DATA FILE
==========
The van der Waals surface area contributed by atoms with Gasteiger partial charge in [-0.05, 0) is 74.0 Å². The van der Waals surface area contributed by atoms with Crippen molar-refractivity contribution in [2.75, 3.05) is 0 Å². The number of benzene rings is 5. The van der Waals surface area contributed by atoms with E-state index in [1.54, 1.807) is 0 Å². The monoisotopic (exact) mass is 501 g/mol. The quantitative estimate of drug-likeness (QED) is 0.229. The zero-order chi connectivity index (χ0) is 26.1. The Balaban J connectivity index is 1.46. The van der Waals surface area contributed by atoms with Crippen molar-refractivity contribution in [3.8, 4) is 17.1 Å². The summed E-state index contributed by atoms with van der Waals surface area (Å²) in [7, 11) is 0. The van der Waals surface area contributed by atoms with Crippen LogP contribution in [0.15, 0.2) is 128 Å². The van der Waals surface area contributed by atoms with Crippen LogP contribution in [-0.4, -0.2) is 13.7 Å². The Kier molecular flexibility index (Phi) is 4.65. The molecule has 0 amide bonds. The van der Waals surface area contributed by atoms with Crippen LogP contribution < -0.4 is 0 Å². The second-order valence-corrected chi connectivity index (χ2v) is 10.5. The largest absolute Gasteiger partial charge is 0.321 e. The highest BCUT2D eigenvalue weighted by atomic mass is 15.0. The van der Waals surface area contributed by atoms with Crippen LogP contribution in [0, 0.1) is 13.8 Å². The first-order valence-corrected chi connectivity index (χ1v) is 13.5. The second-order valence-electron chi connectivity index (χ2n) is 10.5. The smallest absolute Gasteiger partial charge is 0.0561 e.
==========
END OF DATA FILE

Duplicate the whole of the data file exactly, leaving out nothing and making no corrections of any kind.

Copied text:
The van der Waals surface area contributed by atoms with Gasteiger partial charge in [-0.05, 0) is 74.0 Å². The van der Waals surface area contributed by atoms with Crippen molar-refractivity contribution in [2.75, 3.05) is 0 Å². The number of benzene rings is 5. The van der Waals surface area contributed by atoms with E-state index in [1.54, 1.807) is 0 Å². The monoisotopic (exact) mass is 501 g/mol. The quantitative estimate of drug-likeness (QED) is 0.229. The zero-order chi connectivity index (χ0) is 26.1. The Balaban J connectivity index is 1.46. The van der Waals surface area contributed by atoms with Crippen molar-refractivity contribution in [3.8, 4) is 17.1 Å². The summed E-state index contributed by atoms with van der Waals surface area (Å²) in [7, 11) is 0. The van der Waals surface area contributed by atoms with Crippen LogP contribution in [0.15, 0.2) is 128 Å². The van der Waals surface area contributed by atoms with Crippen LogP contribution in [-0.4, -0.2) is 13.7 Å². The Kier molecular flexibility index (Phi) is 4.65. The molecule has 0 amide bonds. The van der Waals surface area contributed by atoms with Crippen LogP contribution < -0.4 is 0 Å². The second-order valence-corrected chi connectivity index (χ2v) is 10.5. The largest absolute Gasteiger partial charge is 0.321 e. The highest BCUT2D eigenvalue weighted by atomic mass is 15.0. The van der Waals surface area contributed by atoms with Crippen LogP contribution in [0, 0.1) is 13.8 Å². The first-order valence-corrected chi connectivity index (χ1v) is 13.5. The second-order valence-electron chi connectivity index (χ2n) is 10.5. The smallest absolute Gasteiger partial charge is 0.0561 e.